Rewiring of liver diurnal transcriptome rhythms by triiodothyronine (T3) supplementation

  1. Leonardo VM de Assis  Is a corresponding author
  2. Lisbeth Harder
  3. José Thalles Lacerda
  4. Rex Parsons
  5. Meike Kaehler
  6. Ingolf Cascorbi
  7. Inga Nagel
  8. Oliver Rawashdeh
  9. Jens Mittag
  10. Henrik Oster  Is a corresponding author
  1. University of Lübeck, Germany
  2. Karolinska Institute, Sweden
  3. University of Sao Paulo, Brazil
  4. Queensland University of Technology, Australia
  5. University Hospital Schleswig-Holstein, Germany
  6. University of Queensland, Australia

Abstract

Diurnal (i.e., 24-hour) physiological rhythms depend on transcriptional programs controlled by a set of circadian clock genes/proteins. Systemic factors like humoral and neuronal signals, oscillations in body temperature, and food intake align physiological circadian rhythms with external time. Thyroid hormones (THs) are major regulators of circadian clock target processes such as energy metabolism, but little is known about how fluctuations in TH levels affect the circadian coordination of tissue physiology. In this study, a high triiodothyronine (T3) state was induced in mice by supplementing T3 in the drinking water, which affected body temperature, and oxygen consumption in a time-of-day dependent manner. 24-hour transcriptome profiling of liver tissue identified 37 robustly and time independently T3 associated transcripts as potential TH state markers in the liver. Such genes participated in xenobiotic transport, lipid and xenobiotic metabolism. We also identified 10 - 15% of the liver transcriptome as rhythmic in control and T3 groups, but only 4% of the liver transcriptome (1,033 genes) were rhythmic across both conditions - amongst these several core clock genes. In-depth rhythm analyses showed that most changes in transcript rhythms were related to mesor (50%), followed by amplitude (10%), and phase (10%). Gene set enrichment analysis revealed TH state dependent reorganization of metabolic processes such as lipid and glucose metabolism. At high T3 levels, we observed weakening or loss of rhythmicity for transcripts associated with glucose and fatty acid metabolism, suggesting increased hepatic energy turnover. In sum, we provide evidence that tonic changes in T3 levels restructure the diurnal liver metabolic transcriptome independent of local molecular circadian clocks.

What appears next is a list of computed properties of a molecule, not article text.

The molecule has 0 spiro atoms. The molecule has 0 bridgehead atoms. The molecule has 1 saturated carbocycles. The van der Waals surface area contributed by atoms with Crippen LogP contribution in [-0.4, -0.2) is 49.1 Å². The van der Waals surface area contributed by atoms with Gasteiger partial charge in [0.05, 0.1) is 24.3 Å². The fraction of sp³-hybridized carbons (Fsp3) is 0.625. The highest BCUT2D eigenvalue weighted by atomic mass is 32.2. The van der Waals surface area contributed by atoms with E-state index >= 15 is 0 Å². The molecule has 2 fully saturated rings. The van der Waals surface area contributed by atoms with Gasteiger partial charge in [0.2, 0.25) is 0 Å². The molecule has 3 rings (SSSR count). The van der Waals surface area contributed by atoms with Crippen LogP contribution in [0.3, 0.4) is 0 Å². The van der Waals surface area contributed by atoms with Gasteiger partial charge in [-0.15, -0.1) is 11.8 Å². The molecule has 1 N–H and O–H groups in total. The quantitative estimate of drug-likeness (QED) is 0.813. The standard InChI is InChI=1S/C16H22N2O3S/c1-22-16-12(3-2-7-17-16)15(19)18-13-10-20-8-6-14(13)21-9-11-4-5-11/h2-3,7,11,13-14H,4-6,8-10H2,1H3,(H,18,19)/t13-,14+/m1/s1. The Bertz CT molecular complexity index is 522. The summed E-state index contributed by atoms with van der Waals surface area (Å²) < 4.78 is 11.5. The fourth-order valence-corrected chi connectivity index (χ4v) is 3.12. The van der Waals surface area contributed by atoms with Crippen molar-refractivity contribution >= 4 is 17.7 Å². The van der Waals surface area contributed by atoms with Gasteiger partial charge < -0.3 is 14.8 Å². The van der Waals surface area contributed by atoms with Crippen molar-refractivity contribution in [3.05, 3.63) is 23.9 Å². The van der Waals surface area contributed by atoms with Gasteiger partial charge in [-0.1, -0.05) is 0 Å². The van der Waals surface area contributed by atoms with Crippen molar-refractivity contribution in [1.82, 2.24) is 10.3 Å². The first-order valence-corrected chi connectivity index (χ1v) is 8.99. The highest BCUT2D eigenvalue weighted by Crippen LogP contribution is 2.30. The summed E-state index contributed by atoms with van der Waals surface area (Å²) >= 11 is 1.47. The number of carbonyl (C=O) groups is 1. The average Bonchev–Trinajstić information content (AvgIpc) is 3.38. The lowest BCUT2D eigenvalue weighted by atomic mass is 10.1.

Data availability

All experimental data was deposited in the Figshare depository (https://doi.org/10.6084/m9.figshare.20376444.v1). Microarray data was deposited in the Gene Expression Omnibus (GEO) database under access code GSE199998 (https://www.ncbi.nlm.nih.gov/geo/query/acc.cgi?acc=GSE199998)

The following data sets were generated

Article and author information

Author details

  1. Leonardo VM de Assis

    Institute of Neurobiology, University of Lübeck, Lübeck, Germany
    For correspondence
    leonardo.deassis@uni-luebeck.de
    Competing interests
    The authors declare that no competing interests exist.
    ORCID icon "This ORCID iD identifies the author of this article:" 0000-0001-5209-0835